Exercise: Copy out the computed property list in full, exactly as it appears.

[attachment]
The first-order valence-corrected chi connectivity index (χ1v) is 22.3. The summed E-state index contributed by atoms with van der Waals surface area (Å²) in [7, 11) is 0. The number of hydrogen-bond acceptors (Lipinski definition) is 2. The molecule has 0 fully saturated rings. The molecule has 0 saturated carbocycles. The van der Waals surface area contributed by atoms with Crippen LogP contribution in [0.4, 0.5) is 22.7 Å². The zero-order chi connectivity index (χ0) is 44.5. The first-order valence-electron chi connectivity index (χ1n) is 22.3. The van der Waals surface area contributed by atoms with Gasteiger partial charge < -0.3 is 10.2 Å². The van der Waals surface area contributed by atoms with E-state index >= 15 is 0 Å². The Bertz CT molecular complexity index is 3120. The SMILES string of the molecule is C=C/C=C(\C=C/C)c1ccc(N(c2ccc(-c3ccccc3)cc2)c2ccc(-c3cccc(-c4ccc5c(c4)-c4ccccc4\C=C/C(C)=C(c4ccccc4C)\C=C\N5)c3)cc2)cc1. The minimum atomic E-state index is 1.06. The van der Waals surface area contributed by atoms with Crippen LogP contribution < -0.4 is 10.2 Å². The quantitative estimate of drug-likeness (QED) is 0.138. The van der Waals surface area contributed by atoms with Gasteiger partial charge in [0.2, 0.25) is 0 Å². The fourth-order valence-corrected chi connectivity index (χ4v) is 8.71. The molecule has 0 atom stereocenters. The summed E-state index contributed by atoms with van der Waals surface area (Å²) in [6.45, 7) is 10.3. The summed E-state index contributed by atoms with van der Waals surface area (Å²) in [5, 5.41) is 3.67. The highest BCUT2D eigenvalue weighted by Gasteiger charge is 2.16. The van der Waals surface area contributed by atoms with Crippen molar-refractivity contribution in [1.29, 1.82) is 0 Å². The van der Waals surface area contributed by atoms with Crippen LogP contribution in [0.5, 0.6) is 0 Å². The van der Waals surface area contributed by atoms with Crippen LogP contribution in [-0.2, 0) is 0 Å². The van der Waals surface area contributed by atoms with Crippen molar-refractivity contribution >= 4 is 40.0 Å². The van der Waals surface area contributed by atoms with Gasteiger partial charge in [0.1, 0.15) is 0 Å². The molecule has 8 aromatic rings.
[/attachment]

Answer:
The first-order valence-corrected chi connectivity index (χ1v) is 22.3. The summed E-state index contributed by atoms with van der Waals surface area (Å²) in [7, 11) is 0. The number of hydrogen-bond acceptors (Lipinski definition) is 2. The molecule has 0 fully saturated rings. The molecule has 0 saturated carbocycles. The van der Waals surface area contributed by atoms with Crippen LogP contribution in [0.4, 0.5) is 22.7 Å². The zero-order chi connectivity index (χ0) is 44.5. The first-order valence-electron chi connectivity index (χ1n) is 22.3. The van der Waals surface area contributed by atoms with Gasteiger partial charge < -0.3 is 10.2 Å². The van der Waals surface area contributed by atoms with E-state index >= 15 is 0 Å². The Bertz CT molecular complexity index is 3120. The SMILES string of the molecule is C=C/C=C(\C=C/C)c1ccc(N(c2ccc(-c3ccccc3)cc2)c2ccc(-c3cccc(-c4ccc5c(c4)-c4ccccc4\C=C/C(C)=C(c4ccccc4C)\C=C\N5)c3)cc2)cc1. The minimum atomic E-state index is 1.06. The van der Waals surface area contributed by atoms with Crippen LogP contribution < -0.4 is 10.2 Å². The quantitative estimate of drug-likeness (QED) is 0.138. The van der Waals surface area contributed by atoms with Gasteiger partial charge in [0.2, 0.25) is 0 Å². The fourth-order valence-corrected chi connectivity index (χ4v) is 8.71. The molecule has 0 atom stereocenters. The summed E-state index contributed by atoms with van der Waals surface area (Å²) in [6.45, 7) is 10.3. The summed E-state index contributed by atoms with van der Waals surface area (Å²) in [5, 5.41) is 3.67. The highest BCUT2D eigenvalue weighted by Gasteiger charge is 2.16. The van der Waals surface area contributed by atoms with Crippen molar-refractivity contribution in [1.29, 1.82) is 0 Å². The van der Waals surface area contributed by atoms with Crippen LogP contribution in [0.5, 0.6) is 0 Å². The van der Waals surface area contributed by atoms with Crippen LogP contribution in [-0.2, 0) is 0 Å². The van der Waals surface area contributed by atoms with Crippen molar-refractivity contribution >= 4 is 40.0 Å². The van der Waals surface area contributed by atoms with Gasteiger partial charge in [0.1, 0.15) is 0 Å². The molecule has 8 aromatic rings.